In the spectrophotometer according to the present invention, as previously described, the distance between the sample stage's upper surface and the window plate's lower surface forms the measurement optical path length. Therefore, the setting accuracy of the distance needs to be enhanced in order to perform an accurate measurement. Given this factor, as an embodiment of the present invention, the bodies of the sample stage and the window plate, or a member holding each of the sample stage and the window plate is made to touch a regulatory member disposed in the space between the sample stage and the window plate in order to set a distance between the upper surface of the sample stage and the lower surface of the window plate to be the predetermined distance.

In this configuration, after the liquid sample is dropped onto the upper surface of the sample stage, the distance between the window plate and the sample stage is gradually reduced. When the bodies of the sample stage and the window plate touch or the member that holds them touches the regulatory member, the narrowing operation is halted. In this manner, the aforementioned distance can be accurately set. This accomplishes an accurate determination of the measurement optical path length and the measurement accuracy is increased. Simultaneously, the configuration is simple and a high positional accuracy is not required in the stopping operation of the moving mechanism for the window plate for example. Therefore, this configuration is also advantageous in reducing the cost.

Generally, in a transmission measurement, the measurement accuracy can be increased, for example, by decreasing the measurement optical path length if the sample has a high concentration and hence a large absorbance per unit length or increasing the measurement optical path length if the sample has a low concentration and hence a small absorbance per unit length. Given these factors, in the configuration of the aforementioned embodiment, the regulatory member may be changed in height in order to change the predetermined distance. With this configuration, the measurement optical path length can be easily changed. Regardless of such a change, the completely same measurement optical system can be used and a plurality of sample cells having different optical path lengths are not required as with a cuvette cell. Consequently, it is possible to realize the change of the measurement optical path length with a small increase in cost.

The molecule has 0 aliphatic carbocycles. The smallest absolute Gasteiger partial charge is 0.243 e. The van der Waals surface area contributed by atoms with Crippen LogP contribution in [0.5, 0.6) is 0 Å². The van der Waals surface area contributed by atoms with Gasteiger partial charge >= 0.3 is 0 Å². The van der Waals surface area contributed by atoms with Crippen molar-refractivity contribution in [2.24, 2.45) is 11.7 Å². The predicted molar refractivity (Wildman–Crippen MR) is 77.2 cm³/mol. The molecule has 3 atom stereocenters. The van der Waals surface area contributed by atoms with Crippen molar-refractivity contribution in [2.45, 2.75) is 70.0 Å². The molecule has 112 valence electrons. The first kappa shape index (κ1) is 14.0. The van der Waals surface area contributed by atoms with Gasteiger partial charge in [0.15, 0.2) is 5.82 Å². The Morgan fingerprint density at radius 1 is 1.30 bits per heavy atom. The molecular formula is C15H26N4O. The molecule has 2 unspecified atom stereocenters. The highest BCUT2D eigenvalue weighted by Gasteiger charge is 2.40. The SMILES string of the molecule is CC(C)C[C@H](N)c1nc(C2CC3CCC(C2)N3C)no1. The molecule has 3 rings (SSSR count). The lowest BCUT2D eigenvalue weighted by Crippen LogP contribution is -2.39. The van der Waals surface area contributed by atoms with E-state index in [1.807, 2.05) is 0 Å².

BRIEF DESCRIPTION OF THE DRAWINGS

FIG. 1(a) is a top plain view of a pedestal unit of the sample holding unit which is used in the spectrophotometer of an embodiment of the present invention, and FIG. 1(b) is an end view of the same pedestal unit viewed from the arrow A-A′.

FIG. 2 is a schematic side view for explaining a procedure of setting a liquid sample in the sample holding unit illustrated in FIG. 1.

FIG. 3 is a schematic side view illustrating a configuration for changing the measurement optical path length in the sample holding unit illustrated in FIG. 1.